Poetry



Copyright (c) 1999 First Things 97 (November 1999): 14, 27, 33.


Oriental

for Robin, my daughter


Last spring we planted a small

Japanese maple. So meager and spindly,

its few leaves curving over its pencil-thin

stem like a derelict, half-open umbrella.


We could only imagine this year’s

perfection, the dappled shade it would cast,

there, by the standing stone, its leaves

like little hands unfolding their rich, red


translucency, blessing the Chinese

water bowl half full of rounded beach stones,

its surface dimpled as water pours,

like music, from the bamboo spout.


Luci Shaw



Down Their Luck


Not the syndrome of the child

manifesting later than usual

that bothered parents

rich enough for

any special

care


but

reflection

on their own

faces and brains

too poor to cope with

an arduous learning process.


For fifteen years a near angel

taught them how hard one

has to work for wings;

then in a flap of

heart she was

flown.


T. Kretz



Saint Margaret of Cortona


Nine years she flaunted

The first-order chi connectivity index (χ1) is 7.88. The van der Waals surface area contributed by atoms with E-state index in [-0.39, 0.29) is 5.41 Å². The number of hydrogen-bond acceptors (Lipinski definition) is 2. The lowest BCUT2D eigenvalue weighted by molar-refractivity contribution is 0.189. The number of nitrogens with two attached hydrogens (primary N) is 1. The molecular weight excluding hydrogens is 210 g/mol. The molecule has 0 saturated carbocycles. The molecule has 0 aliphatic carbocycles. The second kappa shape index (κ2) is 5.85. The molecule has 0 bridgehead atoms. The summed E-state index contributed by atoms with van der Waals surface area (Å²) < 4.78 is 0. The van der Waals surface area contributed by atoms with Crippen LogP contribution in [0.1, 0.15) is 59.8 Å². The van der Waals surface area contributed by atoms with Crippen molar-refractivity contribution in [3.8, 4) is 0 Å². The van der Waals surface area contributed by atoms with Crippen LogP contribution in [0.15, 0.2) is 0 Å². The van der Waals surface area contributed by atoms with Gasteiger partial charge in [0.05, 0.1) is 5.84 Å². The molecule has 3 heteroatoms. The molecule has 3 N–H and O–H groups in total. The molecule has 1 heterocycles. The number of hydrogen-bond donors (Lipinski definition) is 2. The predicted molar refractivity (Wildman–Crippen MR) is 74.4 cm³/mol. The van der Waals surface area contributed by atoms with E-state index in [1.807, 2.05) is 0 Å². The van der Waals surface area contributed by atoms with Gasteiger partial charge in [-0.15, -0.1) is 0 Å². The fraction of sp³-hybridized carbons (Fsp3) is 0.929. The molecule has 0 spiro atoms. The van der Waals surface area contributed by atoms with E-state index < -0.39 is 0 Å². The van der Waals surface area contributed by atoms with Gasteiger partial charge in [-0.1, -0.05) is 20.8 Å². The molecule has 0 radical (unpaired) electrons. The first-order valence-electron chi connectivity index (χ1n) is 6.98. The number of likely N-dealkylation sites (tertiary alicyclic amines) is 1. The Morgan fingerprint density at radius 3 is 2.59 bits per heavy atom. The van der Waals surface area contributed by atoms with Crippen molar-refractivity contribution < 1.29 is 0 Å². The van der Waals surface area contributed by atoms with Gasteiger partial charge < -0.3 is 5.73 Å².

her lover on the streets of Montepulciano,

then rode high on his costly stallions,

their illegitimate son cradled against her hips

on that jewel-studded saddle.


On her ripe lips, the town was a sweet fruit,

the woods the dark rind she sucked nightly.

What did she know then of the oak’s alluring and sad embrace,

that ominous fall of autumn in which her cavalier rode off?


Only his dog returned, sniffing out his bloodied master,

murdered and mangled beneath a tree’s dead arms.

She saw assassins everywhere

in God’s bright eyes.

The moon was the howl of vengeance,

and she listened.


With a noose about her neck

and her child in her arms,

she stepped barefooted and weeping

toward the Cortona convent.


Where is the clock of forgiveness

in our sadly mortal bodies,

the thorn that ticks our last minutes

toward an hour of understanding?


For twenty-nine years,

she scrubbed the defiled wounds of the poor,

hugged a hair-shirt of penance to her aging breasts,

punctured her body for the world’s harlotries.

Only then, prostrate and bleeding before a crucifix,

did she begin to see: Christ moving toward her,

his gashed palm raised mercifully in peace.


Marjorie Maddox




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